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  • Posted February 24, 2014

    Maze's description goes like this: "From every corner of t

    Maze's description goes like this:

    "From every corner of time and space, sometimes people go missing without a trace. They never come back.

    Get lost in the long stone halls of the maze with the ones that find each other, form tribes, scrape out a life from rocks and sand. Their stories interweave. Maia Station is a scientist ripped from stasis, but she has no tools to test the way things are. Instead, she raises her daughter as best she can and survives. Wang Xin once had his head dipped in water, and a djinni in the water entered his eye. He sees the future, exactly as it was supposed to be if he hadn’t seen the light, but it does him no good in the life he has. In a world much like our own, Joseph comes home from a ten year high school reunion and encounters a light in the darkness. The light speaks.

    My name is Jenny. Put me in your lung. Breathe deep."

    It was interesting and made me think a little bit of Madeline L'Engle, an author I loved as a child. So, I put in a bid and won MAZE.

    I did not like it. In the least.

    Why? Because there are some serious issues with how this manuscript treats women. Reproductive terrorism and blatant sexism are ALL OVER the place. There were two rapes (one female victim, one male victim - I will give this book that much), a near-deadly assault, a mystical pregnancy or two, adultery, and spousal abuse! A man narrates a part that should have been a woman's story to tell. It seems we're supposed to sympathize with one of the rapists (the male rapist), but demonize the other (the female rapist). There is so much internalized sexism in the female characters. I THINK the author genuinely meant for the first and last sections to be good, independent women, but instead all I read was women at the whims of the men in their life. The scientist who suffered through a mystical pregnancy and ACCEPTED it as fact when she had the ability to change the course of her life from the future. The woman who worked her entire life to be self-sufficient and was then thrown out with her lover into barren wilderness for the crime of adultery, only to revert to entirely depending on her lover. Oh, and she did not marry her lover, but his BROTHER, because she got in a snit fit. And so much male gaze.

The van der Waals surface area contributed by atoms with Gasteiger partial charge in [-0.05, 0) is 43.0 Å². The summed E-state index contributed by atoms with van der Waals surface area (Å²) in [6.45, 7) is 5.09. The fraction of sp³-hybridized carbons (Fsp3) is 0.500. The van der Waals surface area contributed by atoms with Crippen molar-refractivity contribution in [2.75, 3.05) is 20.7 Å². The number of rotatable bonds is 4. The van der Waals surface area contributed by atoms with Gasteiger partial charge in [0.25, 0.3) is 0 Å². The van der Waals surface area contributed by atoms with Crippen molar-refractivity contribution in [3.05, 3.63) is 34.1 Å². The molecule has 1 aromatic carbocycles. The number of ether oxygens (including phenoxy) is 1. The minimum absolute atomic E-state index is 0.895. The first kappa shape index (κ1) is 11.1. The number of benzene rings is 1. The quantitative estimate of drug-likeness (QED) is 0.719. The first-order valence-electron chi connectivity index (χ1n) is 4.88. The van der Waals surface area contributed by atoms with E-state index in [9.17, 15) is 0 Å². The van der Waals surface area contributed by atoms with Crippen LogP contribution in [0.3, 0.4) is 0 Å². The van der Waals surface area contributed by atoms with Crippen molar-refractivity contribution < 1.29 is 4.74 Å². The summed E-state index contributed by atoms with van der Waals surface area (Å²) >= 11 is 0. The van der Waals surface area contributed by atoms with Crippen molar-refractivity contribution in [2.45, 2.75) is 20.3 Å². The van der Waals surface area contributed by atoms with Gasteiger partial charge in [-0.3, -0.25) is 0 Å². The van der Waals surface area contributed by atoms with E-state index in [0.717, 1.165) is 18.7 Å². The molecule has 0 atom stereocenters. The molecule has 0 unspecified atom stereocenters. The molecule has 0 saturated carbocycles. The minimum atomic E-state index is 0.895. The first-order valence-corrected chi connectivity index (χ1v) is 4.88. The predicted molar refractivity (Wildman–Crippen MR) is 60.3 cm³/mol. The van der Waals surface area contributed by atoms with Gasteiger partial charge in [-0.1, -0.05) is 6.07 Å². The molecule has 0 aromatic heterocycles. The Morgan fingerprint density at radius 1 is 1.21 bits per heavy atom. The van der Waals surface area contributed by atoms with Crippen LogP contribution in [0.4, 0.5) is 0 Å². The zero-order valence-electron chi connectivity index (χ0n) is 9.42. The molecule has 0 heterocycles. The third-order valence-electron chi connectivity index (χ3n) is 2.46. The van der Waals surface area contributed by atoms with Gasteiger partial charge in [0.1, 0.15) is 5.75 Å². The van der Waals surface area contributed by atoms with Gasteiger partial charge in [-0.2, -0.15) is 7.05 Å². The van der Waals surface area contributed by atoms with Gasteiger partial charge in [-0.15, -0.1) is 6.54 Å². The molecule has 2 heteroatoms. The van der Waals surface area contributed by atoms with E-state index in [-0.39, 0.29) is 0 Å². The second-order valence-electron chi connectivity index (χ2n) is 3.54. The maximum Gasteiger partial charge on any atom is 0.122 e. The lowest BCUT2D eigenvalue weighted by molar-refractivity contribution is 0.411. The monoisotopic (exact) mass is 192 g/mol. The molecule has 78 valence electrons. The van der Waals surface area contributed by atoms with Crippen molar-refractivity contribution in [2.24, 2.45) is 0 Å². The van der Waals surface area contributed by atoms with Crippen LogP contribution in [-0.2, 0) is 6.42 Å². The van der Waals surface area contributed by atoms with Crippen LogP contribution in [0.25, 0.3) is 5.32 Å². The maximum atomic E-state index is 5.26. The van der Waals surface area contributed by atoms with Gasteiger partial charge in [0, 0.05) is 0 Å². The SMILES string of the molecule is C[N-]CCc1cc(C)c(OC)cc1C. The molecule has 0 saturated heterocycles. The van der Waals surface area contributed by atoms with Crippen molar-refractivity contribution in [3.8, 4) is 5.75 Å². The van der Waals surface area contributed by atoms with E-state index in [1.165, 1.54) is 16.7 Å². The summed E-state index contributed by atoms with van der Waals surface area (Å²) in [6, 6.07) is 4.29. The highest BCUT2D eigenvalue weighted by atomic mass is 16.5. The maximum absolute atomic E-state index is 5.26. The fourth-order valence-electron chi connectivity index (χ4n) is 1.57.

I honestly only finished the book because I needed the complete the darn thing so I didn't have to wonder how it finished and have this book stay in my head. There is so much wrong here.

    Now, with that out of the way:

    The narrations are written in what I call internal monologue, a type of more structured stream of consciousness. I appreciate that choice. Stream of consciousness combined with the maze of interconnected plots would have been too much.

    The interconnectivity is well-resolved. Not everything is resolved, but most of it is. I appreciate that this book is not a neat package.

    The writing itself is not bad. The content is what gets me. This book needs trigger warnings. If you are at all sensitive to issues like I have listed, please don't read it.

    D (acceptable writing, interwoven plots well handled; unacceptable attitudes, terrifying treatment of women, triggers, sexism)

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